You Have to be Uncommon

  • Peter Lynch

I wanted to share two passages that touch on a recent post, and add some heavy-hitter commentary advocating contrarian thought and concentrated investing. The first is one of Howard Marks’ favorite interview questions (or riddles), which he claims has never been answered correctly: 

For years I’ve posed the following riddle: Suppose I hire you as a portfolio manager and we agree you will get no compensation next year if your return is in the bottom nine deciles of the investor universe but $10 million if you’re in the top decile. What’s the first thing you have to do – the absolute prerequisite – in order to have a chance at the big money? No one has ever answered it right.

The answer may not be obvious, but it’s imperative: you have to assemble a portfolio that’s different from those held by most other investors. If your portfolio looks like everyone else’s, you may do well, or you may do poorly, but you can’t do different. And being different is absolutely essential if you want a chance at being superior. In order to get into the top of the performance distribution, you have to escape from the crowd. There are many ways to try. They include being active in unusual market niches; buying things others haven’t found, don’t like or consider too risky to touch; avoiding market darlings that the crowd thinks can’t lose; engaging in contrarian cycle timing; and concentrating heavily in a small number of things you think will deliver exceptional performance.

The second passage comes from legendary investor Joel Greenblatt’s book You Can be a Stock Market Genius, and adds quantitative support for “concentrating heavily in a small number of things.” Before you read it, I want to point out that the reason for including this excerpt is that many of the methods Marks describes appear counter-intuitive. Why would you invest in what most “consider too risky to touch” or concentrate your portfolio “heavily in a small number of things” when you have always heard to avoid risk and diversify? Greenblatt does an excellent job addressing these questions, and the passage that follows is a good example:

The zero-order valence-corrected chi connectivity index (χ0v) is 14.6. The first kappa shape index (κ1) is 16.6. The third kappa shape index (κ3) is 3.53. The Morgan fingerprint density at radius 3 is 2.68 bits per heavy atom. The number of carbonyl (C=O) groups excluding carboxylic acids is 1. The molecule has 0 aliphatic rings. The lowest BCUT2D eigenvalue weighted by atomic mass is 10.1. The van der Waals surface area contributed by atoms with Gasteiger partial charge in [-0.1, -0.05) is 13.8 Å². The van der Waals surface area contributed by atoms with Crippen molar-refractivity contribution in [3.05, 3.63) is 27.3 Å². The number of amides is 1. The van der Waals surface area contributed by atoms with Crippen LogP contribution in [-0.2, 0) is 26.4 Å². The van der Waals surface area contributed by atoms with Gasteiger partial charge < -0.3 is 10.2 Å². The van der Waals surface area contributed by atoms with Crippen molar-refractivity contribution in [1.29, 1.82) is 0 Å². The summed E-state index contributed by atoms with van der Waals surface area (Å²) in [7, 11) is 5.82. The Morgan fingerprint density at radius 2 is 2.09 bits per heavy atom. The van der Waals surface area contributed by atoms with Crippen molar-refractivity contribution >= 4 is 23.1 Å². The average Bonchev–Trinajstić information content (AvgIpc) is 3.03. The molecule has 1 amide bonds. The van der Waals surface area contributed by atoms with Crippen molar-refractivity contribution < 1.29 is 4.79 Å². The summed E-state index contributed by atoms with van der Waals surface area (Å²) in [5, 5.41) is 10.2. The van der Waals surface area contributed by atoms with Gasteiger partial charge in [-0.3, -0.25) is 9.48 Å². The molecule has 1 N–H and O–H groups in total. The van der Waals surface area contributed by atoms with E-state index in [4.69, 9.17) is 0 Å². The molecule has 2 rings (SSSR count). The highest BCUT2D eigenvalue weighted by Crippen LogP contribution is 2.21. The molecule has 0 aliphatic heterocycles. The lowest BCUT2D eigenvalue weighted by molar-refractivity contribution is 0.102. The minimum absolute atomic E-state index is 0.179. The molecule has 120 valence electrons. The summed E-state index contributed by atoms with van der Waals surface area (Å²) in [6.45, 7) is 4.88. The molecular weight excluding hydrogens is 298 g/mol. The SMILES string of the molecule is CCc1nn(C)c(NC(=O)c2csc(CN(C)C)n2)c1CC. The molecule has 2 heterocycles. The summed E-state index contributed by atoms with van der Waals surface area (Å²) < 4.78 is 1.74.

Statistics say that owning just two stocks eliminates 46 percent of the nonmarket risk of owning just one stock. This type of risk is supposedly reduced by 72 percent with a four-stock portfolio, by 81 percent with eight stocks, 93 percent with 16 stocks, 96 percent with 32 stocks, and 99 percent with 500 stocks. Without quibbling over the accuracy of these particular statistics, two things should be remembered:

1. After purchasing six or eight stocks in different industries, the benefit of adding even more stocks to your portfolio in an effort to decrease risk is small, and

2. Overall market risk will not be eliminated merely by adding more stocks to your portfolio.

If you are not familiar with Greenblatt I would recommend his book. Not only is he excellent at outperforming the market – he managed an annualized return of 50% over the course of a decade at Gotham Capital – he also has an unusual sense of humor. I like to think it’s why the cover of his book is covered in $100 bills (see image at right). 

The letter from which Howard Mark’s riddle was taken can be found HERE

Title of this post taken from Herb Brooks.